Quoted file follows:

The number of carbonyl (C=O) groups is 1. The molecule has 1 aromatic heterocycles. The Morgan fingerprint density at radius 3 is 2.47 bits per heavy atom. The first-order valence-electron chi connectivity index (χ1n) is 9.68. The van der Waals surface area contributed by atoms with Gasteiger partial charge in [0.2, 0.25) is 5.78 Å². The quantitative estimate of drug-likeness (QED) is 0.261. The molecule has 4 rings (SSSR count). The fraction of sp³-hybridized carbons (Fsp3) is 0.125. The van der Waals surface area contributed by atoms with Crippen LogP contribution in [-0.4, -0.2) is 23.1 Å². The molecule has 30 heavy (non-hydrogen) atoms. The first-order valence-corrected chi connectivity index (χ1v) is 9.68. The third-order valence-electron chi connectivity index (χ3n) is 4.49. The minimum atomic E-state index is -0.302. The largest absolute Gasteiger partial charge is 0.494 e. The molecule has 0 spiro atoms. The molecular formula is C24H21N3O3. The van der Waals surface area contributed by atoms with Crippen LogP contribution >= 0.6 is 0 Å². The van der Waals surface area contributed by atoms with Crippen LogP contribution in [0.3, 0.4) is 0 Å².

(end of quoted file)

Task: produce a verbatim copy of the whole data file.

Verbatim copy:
The number of carbonyl (C=O) groups is 1. The molecule has 1 aromatic heterocycles. The Morgan fingerprint density at radius 3 is 2.47 bits per heavy atom. The first-order valence-electron chi connectivity index (χ1n) is 9.68. The van der Waals surface area contributed by atoms with Gasteiger partial charge in [0.2, 0.25) is 5.78 Å². The quantitative estimate of drug-likeness (QED) is 0.261. The molecule has 4 rings (SSSR count). The fraction of sp³-hybridized carbons (Fsp3) is 0.125. The van der Waals surface area contributed by atoms with Crippen LogP contribution in [-0.4, -0.2) is 23.1 Å². The molecule has 30 heavy (non-hydrogen) atoms. The first-order valence-corrected chi connectivity index (χ1v) is 9.68. The third-order valence-electron chi connectivity index (χ3n) is 4.49. The minimum atomic E-state index is -0.302. The largest absolute Gasteiger partial charge is 0.494 e. The molecule has 0 spiro atoms. The molecular formula is C24H21N3O3. The van der Waals surface area contributed by atoms with Crippen LogP contribution >= 0.6 is 0 Å². The van der Waals surface area contributed by atoms with Crippen LogP contribution in [0.3, 0.4) is 0 Å².